Next, Jesus tells everyone, “Shhh!  Don’t tell anyone!”  Help me make sense of this!  For what’s the point in opening his lips if his mouth is to remain closed to tell everyone about Jesus?  Why the secret?  The Lord of all recognizes how many will mistake His miracle.  Amazed by this mastery over creation, many will view Him as nothing more than a wonder worker.  Hey, this Rabbi is a source of free health care, a vending machine for blessings.

To respond in this way misunderstands Him.  The Savior of the world now turns into someone who will mend this fallen creation, not call a new one into being at the end of time.  The current world only needs a tweak here and a tuck somewhere else.  The fallen world can be repaired and made well, only needing reformation, not recreation.

Oh, and while You’re reshaping the world, remove the Romans and put Israel back on the map.  Rid the world of hunger, disease, and poverty, and become our food king, multiplying bread and fish.  So, Jesus tells him to keep quiet.

Born as children of Adam, we are deaf and mute, thick of eardrum and bereft of speech.  Stone deaf to God’s Word, powerless to pray and praise Him.  With blocked ears, we don’t realize when God speaks to us.  With tied tongues, we lack the faith-filled words to form on our lips.

So, something else fills our ears.  Each person relishes in himself.  The words we want are our words of wisdom and self-justification, all the ways we build ourselves up.  Those are the sounds tickling our itching ears.  Spiritual noise is moving on our mouths and delighting on our lips.  The new song of salvation is far from us.  The songs I want, uplift and magnify me, not the Lord.  Such is our fallen nature.

So, your divine Doctor descends to do for you what He did for the man in the Decapolis long ago.  Here, He comes to stick His Word into your ears, to cut through deafness, all to open our minds and hearts.  “Be open,” rings out, and He grabs your tongues so you can pray and give thanks, as He wants.

So, we need Jesus.  For He loosens our language to celebrate Him, becoming instruments of worship, declaring Him who called you out of darkness into His marvelous light.  For He raised you from the graveyard of your sin, shed His blood for you so you can live under Him in His kingdom.  On the Last Day, He will raise you to the right hand of God in His glorious flesh.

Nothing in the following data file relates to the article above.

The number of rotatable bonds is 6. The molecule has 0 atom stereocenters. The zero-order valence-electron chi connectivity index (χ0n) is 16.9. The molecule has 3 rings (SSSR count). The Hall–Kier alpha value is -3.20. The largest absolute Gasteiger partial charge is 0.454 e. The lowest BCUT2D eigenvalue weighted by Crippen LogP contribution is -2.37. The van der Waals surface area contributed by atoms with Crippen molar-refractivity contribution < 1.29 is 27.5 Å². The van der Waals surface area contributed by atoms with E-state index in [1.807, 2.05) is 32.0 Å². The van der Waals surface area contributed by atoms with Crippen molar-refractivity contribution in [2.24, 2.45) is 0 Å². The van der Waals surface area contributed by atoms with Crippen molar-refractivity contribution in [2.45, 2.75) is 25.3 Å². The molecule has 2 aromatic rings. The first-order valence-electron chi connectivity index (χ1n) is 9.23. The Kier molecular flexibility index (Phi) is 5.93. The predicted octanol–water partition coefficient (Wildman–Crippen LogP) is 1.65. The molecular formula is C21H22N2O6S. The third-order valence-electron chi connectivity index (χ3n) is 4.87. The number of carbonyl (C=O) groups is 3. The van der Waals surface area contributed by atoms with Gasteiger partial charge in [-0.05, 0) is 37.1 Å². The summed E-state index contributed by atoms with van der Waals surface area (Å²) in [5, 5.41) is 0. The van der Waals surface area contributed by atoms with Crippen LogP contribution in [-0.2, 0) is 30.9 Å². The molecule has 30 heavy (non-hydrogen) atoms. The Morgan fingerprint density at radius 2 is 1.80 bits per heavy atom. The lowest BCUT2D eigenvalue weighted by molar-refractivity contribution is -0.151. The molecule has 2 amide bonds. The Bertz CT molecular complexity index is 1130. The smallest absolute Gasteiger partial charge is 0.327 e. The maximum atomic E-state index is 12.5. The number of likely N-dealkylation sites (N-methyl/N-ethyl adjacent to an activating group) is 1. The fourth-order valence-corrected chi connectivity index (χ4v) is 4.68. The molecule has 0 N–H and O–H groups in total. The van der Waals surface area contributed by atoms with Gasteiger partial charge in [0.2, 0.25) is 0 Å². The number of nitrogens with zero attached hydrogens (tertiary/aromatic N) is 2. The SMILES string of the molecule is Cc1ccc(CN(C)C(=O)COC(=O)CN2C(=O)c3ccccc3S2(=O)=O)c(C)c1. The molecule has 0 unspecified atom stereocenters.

To hear, believe, and speak requires God to act.  So Jesus breaks into our silence, sticking His fingers into our ears, not scratching our particular itch but beating His rhythm of redemption on to our eardrums.  The Lord spits—His baptismal spit of contempt against the devil, corruption, and death, which seeks to enslave and destroy.  To His Father, He gazes, as He sighs His Spirit and speaks, “Be open!”

With His enlivening Word, Jesus creates faithful ears.  The Scriptures reveal, “Faith comes by hearing” (Romans 10:17).  Now, our lips can release a torrent of thanksgiving and confession.  “O Lord, open my lips, and my mouth will declare Your praise” (Psalm 51:15).  For if the Lord doesn’t release our vocal cords, no prayers and adoration will be coming out.  No, only a litany of curses, self-justifications, and judgments denying the truth, insulting what God created us to be.

Away from the crowds, Jesus cures the man.  The hiddenness of this miracle shows He didn’t come to start a movement but to save the world.  The Father’s Son leaped from heaven’s royal throne to be born in humility, not to become a wonder-working celebrity (Wisdom 18:15).  So, to the cross He trudged, not with fanfare or spectacle, but what we forced Him to endure.

The healed ear and freed tongue testify to what Christ came to do—bring us life unending, without the sin but all the glory.  The incarnate Son blazed the path so, like Him, our death will lead to resurrection.  So, Jesus still comes to touch the untouchable.  Into ears, He sticks His fingers, grabbing hold of tongues, taking death by the hand to grasp what wrongs ruin our flesh.

The eternal Healer becomes the disease for your healing.  In His death, He becomes deaf so You can hear.  A shroud covered His face, becoming mute so you can respond in faith.  Most of all, He takes in your sin so you can become righteous, going into the darkness so you can walk in Light.

Only our Redeemer does everything well.  In Him, we receive what He is, which is the only reason you can rejoice in God’s presence.  Only Jesus justifies, raises the dead, baptizes, feeds, and forgives you.  With ears open to His Word, He unshackles your speech to sing His new song of salvation.

How can I say this?  Dear baptized believer, you are the living proof, for You trust in Jesus.  Amen.